So the rule of thumb is, if you are poor live, in Oregon, if you are middle or upper income, move to Washington. Well it isn't always quite that simple, but that simple solution is not to far from reality in actuality.

Tuesday, January 25, 2022

Can Expensive Real Estate be a GOOD Thing?

Washington State is now famous for its expensive housing. Sure, states like California and Hawaii have significantly higher housing costs, but Washington is currently the 4th most expensive in the US. This can be a problem for retirees looking for a place to hang their hat. What if I told you, that higher housing prices can be beneficial?

Now this is an angle that only works in certain situations. But buying a house with 20% of you own money in an expensive market can lead to far greater wealth as the home values increase. Later in life that expensive house can provide a lump sum of cash or a lifetime of handsome cash flows whereas a cheaper house appreciating at the same rate cannot produce an equal equity gain over time. 

Say I buy a $500,000 house here in Vancouver USA with $100k down. Lets say over 20 years the house doubles in value which based on the last twenty including a HUGE correction in 2009-2012 is still conservative, I now have an asset valued at $1,000,000 with a debt load of $202,450. That is nearly $800,000 in equity and roughly $750k net if I sell the house. God forbid I need specialized elder care at this point, I can afford $5,500 (State Average) a month for more than 11 years!

Let's take a look at a cheaper state like say Mississippi. Now a nice house down near Gulfport can be had for $250,000. Run the same scenario out twenty years and you have a house worth $375,000. Why? Because Vancouver USA has more than double the rate of appreciation over the last 20 yeas than has Gulfport, MS. Now all fairness, the past doesn't alway mean the future will be the same. So we owe $101,225 and have an equity position of nearly $275k offer roughly $250k net after sale. Comparable elder care is about 25% less expensive in Mississippi. I will still run out of money in less than 6 years at the star average of $3,500 a month. Not only is there less money to pay for care, you are getting arguably less quality care since Washington is among the highest rated states for health care.

Many retirees plan on using the equity in their home to stabilize cash flows as retirement funds become diluted by inflation. A reverse mortgage is an option for some and so long as there is ample equity, the reverse mortgage can provide actual income. The more expensive house will generate a larger cash flow all else being equal.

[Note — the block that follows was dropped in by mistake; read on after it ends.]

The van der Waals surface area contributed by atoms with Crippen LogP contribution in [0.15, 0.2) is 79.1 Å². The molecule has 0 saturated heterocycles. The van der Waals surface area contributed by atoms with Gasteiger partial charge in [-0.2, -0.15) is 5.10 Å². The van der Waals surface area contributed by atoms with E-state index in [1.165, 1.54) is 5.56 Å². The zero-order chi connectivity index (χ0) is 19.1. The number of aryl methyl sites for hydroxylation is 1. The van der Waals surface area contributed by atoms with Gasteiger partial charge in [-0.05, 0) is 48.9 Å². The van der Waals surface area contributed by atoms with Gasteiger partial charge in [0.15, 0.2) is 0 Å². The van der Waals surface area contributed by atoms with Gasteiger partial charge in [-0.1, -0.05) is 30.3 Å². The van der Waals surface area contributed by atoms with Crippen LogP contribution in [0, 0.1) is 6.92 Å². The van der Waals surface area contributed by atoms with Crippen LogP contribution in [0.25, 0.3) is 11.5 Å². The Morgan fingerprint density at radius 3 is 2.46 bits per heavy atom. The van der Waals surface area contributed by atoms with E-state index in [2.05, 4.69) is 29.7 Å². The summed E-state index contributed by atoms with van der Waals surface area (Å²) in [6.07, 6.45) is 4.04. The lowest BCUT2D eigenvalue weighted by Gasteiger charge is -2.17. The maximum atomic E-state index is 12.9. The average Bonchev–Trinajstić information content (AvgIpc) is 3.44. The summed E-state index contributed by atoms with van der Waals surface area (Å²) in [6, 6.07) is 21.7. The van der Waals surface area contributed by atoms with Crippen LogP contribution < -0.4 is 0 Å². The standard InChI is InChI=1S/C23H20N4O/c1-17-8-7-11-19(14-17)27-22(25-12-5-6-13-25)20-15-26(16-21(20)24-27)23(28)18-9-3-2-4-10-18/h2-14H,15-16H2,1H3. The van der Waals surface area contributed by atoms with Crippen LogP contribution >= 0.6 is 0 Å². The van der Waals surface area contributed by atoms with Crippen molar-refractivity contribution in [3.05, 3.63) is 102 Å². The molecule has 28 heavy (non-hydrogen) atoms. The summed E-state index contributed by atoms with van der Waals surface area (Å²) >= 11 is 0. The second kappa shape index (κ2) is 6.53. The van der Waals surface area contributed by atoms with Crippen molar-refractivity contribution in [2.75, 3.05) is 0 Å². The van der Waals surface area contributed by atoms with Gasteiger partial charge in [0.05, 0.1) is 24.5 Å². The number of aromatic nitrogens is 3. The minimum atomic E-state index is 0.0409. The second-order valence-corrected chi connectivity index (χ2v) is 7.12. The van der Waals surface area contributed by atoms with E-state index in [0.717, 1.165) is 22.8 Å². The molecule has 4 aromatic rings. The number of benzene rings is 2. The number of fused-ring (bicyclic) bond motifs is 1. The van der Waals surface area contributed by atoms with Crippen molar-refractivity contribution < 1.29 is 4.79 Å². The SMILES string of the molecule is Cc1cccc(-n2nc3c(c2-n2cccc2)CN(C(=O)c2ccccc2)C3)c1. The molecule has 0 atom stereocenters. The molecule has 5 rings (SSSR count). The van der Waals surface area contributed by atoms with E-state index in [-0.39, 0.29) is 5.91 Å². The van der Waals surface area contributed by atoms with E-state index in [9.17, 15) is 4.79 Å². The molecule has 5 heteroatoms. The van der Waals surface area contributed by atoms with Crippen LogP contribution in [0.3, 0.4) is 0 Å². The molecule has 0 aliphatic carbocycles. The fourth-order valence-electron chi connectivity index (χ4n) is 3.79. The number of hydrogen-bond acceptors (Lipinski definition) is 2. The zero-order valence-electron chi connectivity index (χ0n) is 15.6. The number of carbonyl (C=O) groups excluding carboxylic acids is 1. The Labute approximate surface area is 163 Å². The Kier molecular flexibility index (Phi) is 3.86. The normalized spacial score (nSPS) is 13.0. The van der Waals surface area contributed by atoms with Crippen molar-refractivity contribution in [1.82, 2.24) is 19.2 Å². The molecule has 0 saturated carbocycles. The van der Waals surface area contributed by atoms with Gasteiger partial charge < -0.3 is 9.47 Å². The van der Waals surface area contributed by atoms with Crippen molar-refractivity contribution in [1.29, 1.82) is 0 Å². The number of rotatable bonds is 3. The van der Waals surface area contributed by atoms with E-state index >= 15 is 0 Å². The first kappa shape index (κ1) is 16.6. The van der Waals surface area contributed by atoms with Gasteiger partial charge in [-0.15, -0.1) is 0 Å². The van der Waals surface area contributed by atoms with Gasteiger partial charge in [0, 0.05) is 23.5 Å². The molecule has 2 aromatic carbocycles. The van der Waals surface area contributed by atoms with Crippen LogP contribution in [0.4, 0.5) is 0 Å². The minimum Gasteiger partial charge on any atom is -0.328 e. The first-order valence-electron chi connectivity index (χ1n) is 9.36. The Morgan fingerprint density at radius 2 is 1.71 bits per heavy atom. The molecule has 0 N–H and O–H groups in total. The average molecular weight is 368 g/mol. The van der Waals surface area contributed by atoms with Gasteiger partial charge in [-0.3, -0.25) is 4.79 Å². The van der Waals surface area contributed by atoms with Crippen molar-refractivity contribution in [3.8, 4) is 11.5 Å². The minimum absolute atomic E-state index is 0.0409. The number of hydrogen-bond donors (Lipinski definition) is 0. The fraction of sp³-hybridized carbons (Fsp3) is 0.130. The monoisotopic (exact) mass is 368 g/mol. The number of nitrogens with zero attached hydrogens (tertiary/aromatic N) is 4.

Paying all cash for a property is not always the best idea. A reverse mortgage can sometimes be a better option providing cash based on a current value could protect the owner from downside market trends that occasionally occur. The reverse mortgage is designed as a long term investment for the bank with the short term protection of a large equity position. I am not pushing reverse mortgages here, but for some they can be a good tool especially in a high value area.

Last bit on the reverse mortgage, they are very rate sensitive. Higher interest rates reduce the amount of potential cashflow due to the higher loan service needed to cover the interest. Interest rates could rise in the next few years to levels that make the reverse mortgage unsustainable and thus unavailable.

So for buyers using a traditional mortgage to buy their retirement home, expensive states tend to be a barrier and Washington is among them obviously at #4 on the median housing cost list. But again if housing costs are rising equally the equity gained in a state like Washington is going to be far greater than that gain in a less expensive state. Some states with low housing prices have these low prices because the market doesn't appreciate as well as other states. In that scenario the cheaper house not only produces a lower gross equity gain it does so at a slower rate of gain. If you are going to stay in the house till the bitter end, this is not a problem. But what if you need to sell it to provide cash for elder care like the scenario above? You could end up on federal assistance rather than choosing your own care options.